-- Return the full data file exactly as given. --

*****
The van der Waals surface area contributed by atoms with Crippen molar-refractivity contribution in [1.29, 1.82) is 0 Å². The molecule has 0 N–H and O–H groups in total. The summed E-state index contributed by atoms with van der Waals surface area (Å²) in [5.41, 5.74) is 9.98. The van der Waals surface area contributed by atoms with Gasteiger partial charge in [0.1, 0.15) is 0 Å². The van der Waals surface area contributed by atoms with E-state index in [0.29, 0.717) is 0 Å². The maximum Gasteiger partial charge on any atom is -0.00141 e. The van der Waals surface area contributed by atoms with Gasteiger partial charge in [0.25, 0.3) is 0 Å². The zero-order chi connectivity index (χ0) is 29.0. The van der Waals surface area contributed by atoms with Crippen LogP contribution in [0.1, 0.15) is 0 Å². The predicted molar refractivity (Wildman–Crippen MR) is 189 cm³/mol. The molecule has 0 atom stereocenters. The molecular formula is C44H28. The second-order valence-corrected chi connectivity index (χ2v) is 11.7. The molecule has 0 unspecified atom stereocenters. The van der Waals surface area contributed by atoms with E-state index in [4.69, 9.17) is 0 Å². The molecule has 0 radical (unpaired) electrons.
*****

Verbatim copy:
The van der Waals surface area contributed by atoms with Crippen molar-refractivity contribution in [1.29, 1.82) is 0 Å². The molecule has 0 N–H and O–H groups in total. The summed E-state index contributed by atoms with van der Waals surface area (Å²) in [5.41, 5.74) is 9.98. The van der Waals surface area contributed by atoms with Gasteiger partial charge in [0.1, 0.15) is 0 Å². The van der Waals surface area contributed by atoms with E-state index in [0.29, 0.717) is 0 Å². The maximum Gasteiger partial charge on any atom is -0.00141 e. The van der Waals surface area contributed by atoms with Gasteiger partial charge in [0.25, 0.3) is 0 Å². The zero-order chi connectivity index (χ0) is 29.0. The van der Waals surface area contributed by atoms with Crippen LogP contribution in [0.1, 0.15) is 0 Å². The predicted molar refractivity (Wildman–Crippen MR) is 189 cm³/mol. The molecule has 0 atom stereocenters. The molecular formula is C44H28. The second-order valence-corrected chi connectivity index (χ2v) is 11.7. The molecule has 0 unspecified atom stereocenters. The van der Waals surface area contributed by atoms with E-state index in [4.69, 9.17) is 0 Å². The molecule has 0 radical (unpaired) electrons.